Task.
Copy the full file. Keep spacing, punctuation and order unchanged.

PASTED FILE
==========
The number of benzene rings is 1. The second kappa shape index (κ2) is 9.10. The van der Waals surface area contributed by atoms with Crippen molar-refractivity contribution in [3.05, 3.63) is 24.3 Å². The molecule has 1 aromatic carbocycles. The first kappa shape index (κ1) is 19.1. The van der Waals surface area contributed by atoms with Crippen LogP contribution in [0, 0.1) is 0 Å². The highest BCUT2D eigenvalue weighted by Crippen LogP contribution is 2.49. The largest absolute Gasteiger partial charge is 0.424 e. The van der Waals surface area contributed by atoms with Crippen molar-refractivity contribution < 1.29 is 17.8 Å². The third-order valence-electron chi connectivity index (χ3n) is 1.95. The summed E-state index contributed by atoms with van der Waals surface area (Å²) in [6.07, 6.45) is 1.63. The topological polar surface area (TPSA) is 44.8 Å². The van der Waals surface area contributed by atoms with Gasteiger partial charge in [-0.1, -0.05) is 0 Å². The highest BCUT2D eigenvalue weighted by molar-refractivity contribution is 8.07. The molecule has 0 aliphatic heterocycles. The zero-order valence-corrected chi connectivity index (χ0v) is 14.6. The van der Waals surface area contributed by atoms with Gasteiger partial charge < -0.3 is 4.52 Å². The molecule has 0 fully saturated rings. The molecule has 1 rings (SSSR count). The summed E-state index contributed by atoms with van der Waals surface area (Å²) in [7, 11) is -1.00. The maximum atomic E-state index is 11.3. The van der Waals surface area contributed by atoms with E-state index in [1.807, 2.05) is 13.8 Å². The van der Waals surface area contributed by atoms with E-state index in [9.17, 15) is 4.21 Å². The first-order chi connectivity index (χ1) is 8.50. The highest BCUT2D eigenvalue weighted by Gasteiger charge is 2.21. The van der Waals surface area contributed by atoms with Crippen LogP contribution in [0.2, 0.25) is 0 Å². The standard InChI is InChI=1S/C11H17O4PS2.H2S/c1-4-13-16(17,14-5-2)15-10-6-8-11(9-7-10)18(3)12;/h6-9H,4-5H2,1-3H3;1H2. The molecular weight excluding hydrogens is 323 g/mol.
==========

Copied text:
The number of benzene rings is 1. The second kappa shape index (κ2) is 9.10. The van der Waals surface area contributed by atoms with Crippen molar-refractivity contribution in [3.05, 3.63) is 24.3 Å². The molecule has 1 aromatic carbocycles. The first kappa shape index (κ1) is 19.1. The van der Waals surface area contributed by atoms with Crippen LogP contribution in [0, 0.1) is 0 Å². The highest BCUT2D eigenvalue weighted by Crippen LogP contribution is 2.49. The largest absolute Gasteiger partial charge is 0.424 e. The van der Waals surface area contributed by atoms with Crippen molar-refractivity contribution < 1.29 is 17.8 Å². The third-order valence-electron chi connectivity index (χ3n) is 1.95. The summed E-state index contributed by atoms with van der Waals surface area (Å²) in [6.07, 6.45) is 1.63. The topological polar surface area (TPSA) is 44.8 Å². The van der Waals surface area contributed by atoms with Gasteiger partial charge in [-0.1, -0.05) is 0 Å². The highest BCUT2D eigenvalue weighted by molar-refractivity contribution is 8.07. The molecule has 0 aliphatic heterocycles. The zero-order valence-corrected chi connectivity index (χ0v) is 14.6. The van der Waals surface area contributed by atoms with Gasteiger partial charge < -0.3 is 4.52 Å². The molecule has 0 fully saturated rings. The molecule has 1 rings (SSSR count). The summed E-state index contributed by atoms with van der Waals surface area (Å²) in [7, 11) is -1.00. The maximum atomic E-state index is 11.3. The van der Waals surface area contributed by atoms with E-state index in [1.807, 2.05) is 13.8 Å². The van der Waals surface area contributed by atoms with E-state index in [9.17, 15) is 4.21 Å². The first-order chi connectivity index (χ1) is 8.50. The highest BCUT2D eigenvalue weighted by Gasteiger charge is 2.21. The van der Waals surface area contributed by atoms with Crippen LogP contribution in [0.2, 0.25) is 0 Å². The standard InChI is InChI=1S/C11H17O4PS2.H2S/c1-4-13-16(17,14-5-2)15-10-6-8-11(9-7-10)18(3)12;/h6-9H,4-5H2,1-3H3;1H2. The molecular weight excluding hydrogens is 323 g/mol.